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Hagafen Coombsville Pinot Noir 2016

Pinot Noir from Coombsville, Napa Valley, California
    12.8% ABV
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    12.8% ABV

    Winemaker Notes

    The 2016 Coombsville Pinot Noir is bright and lively. It jumps out of the glass with aromas of juicy cranberry and lush strawberry. A spicy toastiness is rounded by subtle hints of clove and cinnamon. Once this wine hits the palate the sense of bright cranberry and strawberries is expanded and enhanced with mild tannins and a lush full mouth. This attractive and fresh wine beckons you to take another sip!

    Critical Acclaim

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    Hagafen

    Hagafen

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    Hagafen, Coombsville, Napa Valley, California
    Hagafen Cellars is located in the Napa Valley, in the heart of California’s premier wine grape region. Less than a mile south of the famed Stags Leap District and twenty yards from the Oak Knoll District--Napa’s newest and most exciting of American Viticultural Areas--the well-drained soil is ideal for the growth and production of ripe and rich, intensely fruity small lot estate bottled wines.

    Owned and operated by Irit and Ernie Weir, the winery was founded in 1979, and the first commercially released vintage was harvested in 1980. In the ensuing years, Hagafen has grown from a small partnership producing wine with grapes from Winery Lake Vineyard, then owned by Rene DiRosa, to a well-established wine company whose wines are distributed throughout North America and overseas. Since 1980 Hagafen wines have been served on numerous occasions at the White House to visiting foreign dignitaries. Ernie’s daily involvement in the two sides of wine production, grape growing and winemaking, ensures the superb quality of the wines.

    Coombsville

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    Situated in the southeastern corner of Napa Valley in the Vaca range, the vineyards of the Coombsville AVA enjoy a long growing season mitigated by cool, San Pablo Bay fog.

    Pinot Noir

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    One of the most finicky yet rewarding grapes to grow, Pinot Noir is a labor of love for many. However, the greatest red wines of Burgundy prove that it is unquestionably worth the effort. In fact, it is the only red variety permitted in Burgundy. Highly reflective of its terroir, Pinot Noir prefers calcareous soils and a cool climate, requires low yields to achieve high quality and demands a lot of attention in the vineyard and winery. It retains even more glory as an important component of Champagne as well as on its own in France’s Loire Valley and Alsace regions. This sensational grape enjoys immense international success, most notably growing in Oregon, California and New Zealand with smaller amounts in Chile, Germany (as Spätburgunder) and Italy (as Pinot Nero).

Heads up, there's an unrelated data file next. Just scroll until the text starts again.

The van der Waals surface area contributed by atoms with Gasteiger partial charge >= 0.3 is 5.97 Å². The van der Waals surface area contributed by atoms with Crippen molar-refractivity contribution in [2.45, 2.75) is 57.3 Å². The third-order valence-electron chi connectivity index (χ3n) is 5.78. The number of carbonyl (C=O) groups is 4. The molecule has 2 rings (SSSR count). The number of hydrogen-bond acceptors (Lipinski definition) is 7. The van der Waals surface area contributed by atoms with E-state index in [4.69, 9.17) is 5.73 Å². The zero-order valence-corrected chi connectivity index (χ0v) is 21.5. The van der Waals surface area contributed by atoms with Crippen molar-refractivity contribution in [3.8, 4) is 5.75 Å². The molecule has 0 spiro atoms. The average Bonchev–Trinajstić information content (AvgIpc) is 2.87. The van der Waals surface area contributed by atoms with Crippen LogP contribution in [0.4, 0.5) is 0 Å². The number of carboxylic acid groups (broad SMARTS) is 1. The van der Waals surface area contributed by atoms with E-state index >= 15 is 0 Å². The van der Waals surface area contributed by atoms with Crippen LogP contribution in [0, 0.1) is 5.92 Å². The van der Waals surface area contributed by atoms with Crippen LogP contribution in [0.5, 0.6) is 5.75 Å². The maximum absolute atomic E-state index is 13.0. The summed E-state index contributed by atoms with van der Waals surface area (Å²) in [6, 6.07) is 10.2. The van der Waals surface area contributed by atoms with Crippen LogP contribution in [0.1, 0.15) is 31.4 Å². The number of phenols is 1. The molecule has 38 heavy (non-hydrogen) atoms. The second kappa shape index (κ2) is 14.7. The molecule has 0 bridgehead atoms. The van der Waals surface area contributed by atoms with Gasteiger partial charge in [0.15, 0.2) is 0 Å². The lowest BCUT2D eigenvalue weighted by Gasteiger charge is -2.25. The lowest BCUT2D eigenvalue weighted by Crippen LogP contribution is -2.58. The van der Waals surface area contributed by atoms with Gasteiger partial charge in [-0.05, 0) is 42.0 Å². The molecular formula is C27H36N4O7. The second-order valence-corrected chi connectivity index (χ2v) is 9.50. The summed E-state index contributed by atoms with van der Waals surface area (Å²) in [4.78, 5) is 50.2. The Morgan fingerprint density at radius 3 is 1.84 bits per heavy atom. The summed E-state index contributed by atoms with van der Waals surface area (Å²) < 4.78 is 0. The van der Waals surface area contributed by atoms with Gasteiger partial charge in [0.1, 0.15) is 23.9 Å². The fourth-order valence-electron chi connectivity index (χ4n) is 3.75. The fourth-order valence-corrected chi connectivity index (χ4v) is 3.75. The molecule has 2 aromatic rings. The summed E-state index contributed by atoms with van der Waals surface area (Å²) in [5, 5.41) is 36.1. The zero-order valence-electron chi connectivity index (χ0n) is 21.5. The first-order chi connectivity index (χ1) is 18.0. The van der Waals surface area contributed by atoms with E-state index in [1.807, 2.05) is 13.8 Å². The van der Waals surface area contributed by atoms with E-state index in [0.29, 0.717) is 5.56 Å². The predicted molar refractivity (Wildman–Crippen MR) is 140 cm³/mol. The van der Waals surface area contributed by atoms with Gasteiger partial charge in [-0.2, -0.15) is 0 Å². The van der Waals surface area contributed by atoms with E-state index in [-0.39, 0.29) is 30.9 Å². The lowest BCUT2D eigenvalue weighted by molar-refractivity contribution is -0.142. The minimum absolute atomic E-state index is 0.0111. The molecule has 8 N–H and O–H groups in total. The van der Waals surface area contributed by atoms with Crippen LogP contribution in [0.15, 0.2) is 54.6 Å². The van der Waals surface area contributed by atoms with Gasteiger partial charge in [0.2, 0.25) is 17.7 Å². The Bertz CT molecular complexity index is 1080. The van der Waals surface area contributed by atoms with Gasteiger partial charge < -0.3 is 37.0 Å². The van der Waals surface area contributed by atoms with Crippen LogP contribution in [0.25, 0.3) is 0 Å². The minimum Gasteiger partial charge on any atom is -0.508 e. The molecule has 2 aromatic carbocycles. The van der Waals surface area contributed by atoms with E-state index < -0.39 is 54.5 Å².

In the Glass

    Pinot Noir is all about red fruit—strawberry, raspberry and cherry with some heftier styles delving into the red or purple plum and in the other direction, red or orange citrus. It is relatively pale in color with soft tannins and a lively acidity. With age (of which the best examples can handle an astounding amount) it can develop hauntingly alluring characteristics of fresh earth, savory spice, dried fruit and truffles.

    Perfect Pairings

    Pinot’s healthy acidity cuts through the oiliness of pink-fleshed fish like salmon and tuna but its mild mannered tannins give it enough structure to pair with all sorts of poultry: chicken, quail and especially duck. As the namesake wine of Boeuf Bourguignon, Pinot noir has proven it isn’t afraid of beef. California examples work splendidly well with barbecue and Pinot Noir is also vegetarian-friendly—most notably with any dish that features mushrooms.

    Sommelier Secret

    For administrative purposes, the region of Beaujolais is often included in Burgundy. But it is extremely different in terms of topography, soil and climate, and the important red grape here is ultimately Gamay, not Pinot noir. Truth be told, there is a tiny amount of Gamay sprinkled around the outlying parts of Burgundy (mainly in Maconnais) but it isn’t allowed with any great significance and certainly not in any Village or Cru level wines. So "red Burgundy" still necessarily refers to Pinot noir.

    RYL19250_2016 Item# 324316